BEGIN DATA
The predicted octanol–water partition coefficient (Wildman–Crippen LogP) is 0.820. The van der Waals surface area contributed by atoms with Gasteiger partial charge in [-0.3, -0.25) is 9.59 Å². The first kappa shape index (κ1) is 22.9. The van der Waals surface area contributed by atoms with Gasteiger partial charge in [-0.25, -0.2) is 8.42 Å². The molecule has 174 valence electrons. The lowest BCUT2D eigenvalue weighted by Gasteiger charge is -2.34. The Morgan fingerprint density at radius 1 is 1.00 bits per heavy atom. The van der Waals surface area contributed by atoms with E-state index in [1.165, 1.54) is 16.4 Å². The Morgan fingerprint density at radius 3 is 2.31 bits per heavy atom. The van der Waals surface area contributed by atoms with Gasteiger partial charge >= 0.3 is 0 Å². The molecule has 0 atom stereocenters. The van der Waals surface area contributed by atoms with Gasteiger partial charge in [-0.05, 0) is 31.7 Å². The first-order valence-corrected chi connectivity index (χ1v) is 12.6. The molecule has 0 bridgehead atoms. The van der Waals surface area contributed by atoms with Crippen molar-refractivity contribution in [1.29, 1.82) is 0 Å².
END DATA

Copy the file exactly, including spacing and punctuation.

The predicted octanol–water partition coefficient (Wildman–Crippen LogP) is 0.820. The van der Waals surface area contributed by atoms with Gasteiger partial charge in [-0.3, -0.25) is 9.59 Å². The first kappa shape index (κ1) is 22.9. The van der Waals surface area contributed by atoms with Gasteiger partial charge in [-0.25, -0.2) is 8.42 Å². The molecule has 174 valence electrons. The lowest BCUT2D eigenvalue weighted by Gasteiger charge is -2.34. The Morgan fingerprint density at radius 1 is 1.00 bits per heavy atom. The van der Waals surface area contributed by atoms with E-state index in [1.165, 1.54) is 16.4 Å². The Morgan fingerprint density at radius 3 is 2.31 bits per heavy atom. The van der Waals surface area contributed by atoms with Gasteiger partial charge >= 0.3 is 0 Å². The molecule has 0 atom stereocenters. The van der Waals surface area contributed by atoms with Gasteiger partial charge in [-0.05, 0) is 31.7 Å². The first-order valence-corrected chi connectivity index (χ1v) is 12.6. The molecule has 0 bridgehead atoms. The van der Waals surface area contributed by atoms with Crippen molar-refractivity contribution in [1.29, 1.82) is 0 Å².